I decided to broaden this post, perhaps fatally so. We shall see.
Because I am a Seminarian and I have the luxury of indulging myself, I’ve been thinking alot about the nature of God lately. Obviously, this is infinitely complicated, and I encourage any of you who read this and want to respond to do so in any way you wish. Like many questions I wonder about, this one is ultimatley unanswerable, but here a few disjointed thoughts.
A lot of our religious language, especially of the liturgical persuasion, speaks of God as sovereign. For me, however, this language doesn’t really ring true when compared to actual experience of 1) sovereigns and 2) God. We use the “sovereign” words like “Lord”, “Ruler of the universe”, “Creator”, “Christ the King” (for the incarnated God), etc., but these words seem like they must mean something different, because God isn’t a sovereign in the way that human beings are sovereigns, or even the way other Gods have been thought of as sovereign historically.
Not only does God not seem to legitimate any particular polity, but God doesn’t seem to enforce God’s own rules. God doesn’t seem to force anything, really, and isn’t a sovereign the one with a monopoly on the use of force? What kind of sovereign would allow their laws to be completely ignored, even trampled on? What kind of sovereign doesn’t send an army to save his child who’s going to be executed wrongly in a foreign country? What kind of sovereign says “ask and it shall be given to you” but then, when someone asks, often nothing is given, and no explanation is offered?
The answer seems to be: a non-sovereign one.
So, when we use all of our language about a sovereign God, we seem to mean something other than “sovereign.” Maybe we mean “sovereign of Heaven”, but then that begs the question “what is Heaven?” A magical place above the clouds where you play a harp when you die? (the Warner Brothers’ Heaven) Or is it the Kingdom of Heaven that Jesus said was inaugurated with his arrival in the world, but which in the past two thousand years has had such a slow start? Because those are just two options, and they’re very very different.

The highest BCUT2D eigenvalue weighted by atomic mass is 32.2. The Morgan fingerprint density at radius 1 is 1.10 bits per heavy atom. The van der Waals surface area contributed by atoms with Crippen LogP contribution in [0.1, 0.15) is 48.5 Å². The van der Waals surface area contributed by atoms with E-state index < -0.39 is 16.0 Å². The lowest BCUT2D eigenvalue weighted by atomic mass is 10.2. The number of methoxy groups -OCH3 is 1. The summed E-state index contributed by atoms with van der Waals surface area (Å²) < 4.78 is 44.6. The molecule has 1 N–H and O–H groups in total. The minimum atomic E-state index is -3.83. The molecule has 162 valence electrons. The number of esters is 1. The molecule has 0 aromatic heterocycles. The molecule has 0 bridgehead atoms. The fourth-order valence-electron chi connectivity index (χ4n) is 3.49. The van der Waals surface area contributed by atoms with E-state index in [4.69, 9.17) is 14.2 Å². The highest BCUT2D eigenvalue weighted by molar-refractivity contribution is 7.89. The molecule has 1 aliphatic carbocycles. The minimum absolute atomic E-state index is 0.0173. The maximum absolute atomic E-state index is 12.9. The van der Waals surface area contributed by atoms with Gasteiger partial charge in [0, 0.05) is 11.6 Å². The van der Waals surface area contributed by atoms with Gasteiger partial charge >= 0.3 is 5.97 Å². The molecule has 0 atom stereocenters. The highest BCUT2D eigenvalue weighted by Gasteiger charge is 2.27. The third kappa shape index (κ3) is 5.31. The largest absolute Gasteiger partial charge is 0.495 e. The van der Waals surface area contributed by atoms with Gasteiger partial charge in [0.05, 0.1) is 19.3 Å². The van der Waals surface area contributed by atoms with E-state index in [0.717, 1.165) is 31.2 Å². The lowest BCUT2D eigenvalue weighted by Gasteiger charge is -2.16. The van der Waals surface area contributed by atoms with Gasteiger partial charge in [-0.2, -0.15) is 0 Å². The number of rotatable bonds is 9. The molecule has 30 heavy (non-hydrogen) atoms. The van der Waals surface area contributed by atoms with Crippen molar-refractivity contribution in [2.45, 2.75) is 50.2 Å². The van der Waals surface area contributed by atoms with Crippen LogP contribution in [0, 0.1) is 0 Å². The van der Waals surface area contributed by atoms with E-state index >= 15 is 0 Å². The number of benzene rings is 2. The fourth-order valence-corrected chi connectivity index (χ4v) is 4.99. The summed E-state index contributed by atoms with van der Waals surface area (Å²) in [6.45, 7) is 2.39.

Maybe we mean “sovereign of our lives” or even more vaguely “sovereign of our hearts”, but then where’s the evidence? Do we really lead more “Christian” lives than people who have come before us? Or even more “Christian” lives than non-Christians around us? Are we really justified/sanctified islands in a sea of depravity?
And even though our sovereign language about God comes from scripture, a lot of the time the God in scripture acts more like a trickster deity, like Raven or Coyote or Hanuman, than a sovereign deity. God seems to function through reversals; God’s will is expressed through irony, God accomplishes things obliquely, through counterintuitive intermediaries. In order to make the most important point, God becomes a human being, preaches and heals for three years, and then gets beaten up and killed. God is then resurrected, but is no longer incarnated, seemingly, and shortly thereafter disappears, to reappear, sort of, as tongues of flame and glossolalia and wind. And that’s just one version of the story that we have.
For me, there’s a diconnect between the God I experience, the God I speak about with liturgical language that I’ve mostly inherited, the God I philosophize about, and the God I read about in scripture. Now, obviously, there’s some connectivity there too or else I wouldn’t be spending my time in a Seminary. But still. It seems like God’s identity is very post-modern, very multi-valent after all. But this is a problem when someone asks you “who is God?” or “what do you believe?” or “what’s important about being a Christian?”, and the common answers (Jesus is my personal Lord and Savior) and the orthodox answers (see: every catechism ever written) just don’t do it for me. So I end up fumbling around like an idiot, like I just did on this blog. How can something so important to me be something I’m so bad at talking about? That’s a sad state of affairs, ladies and gentlemen.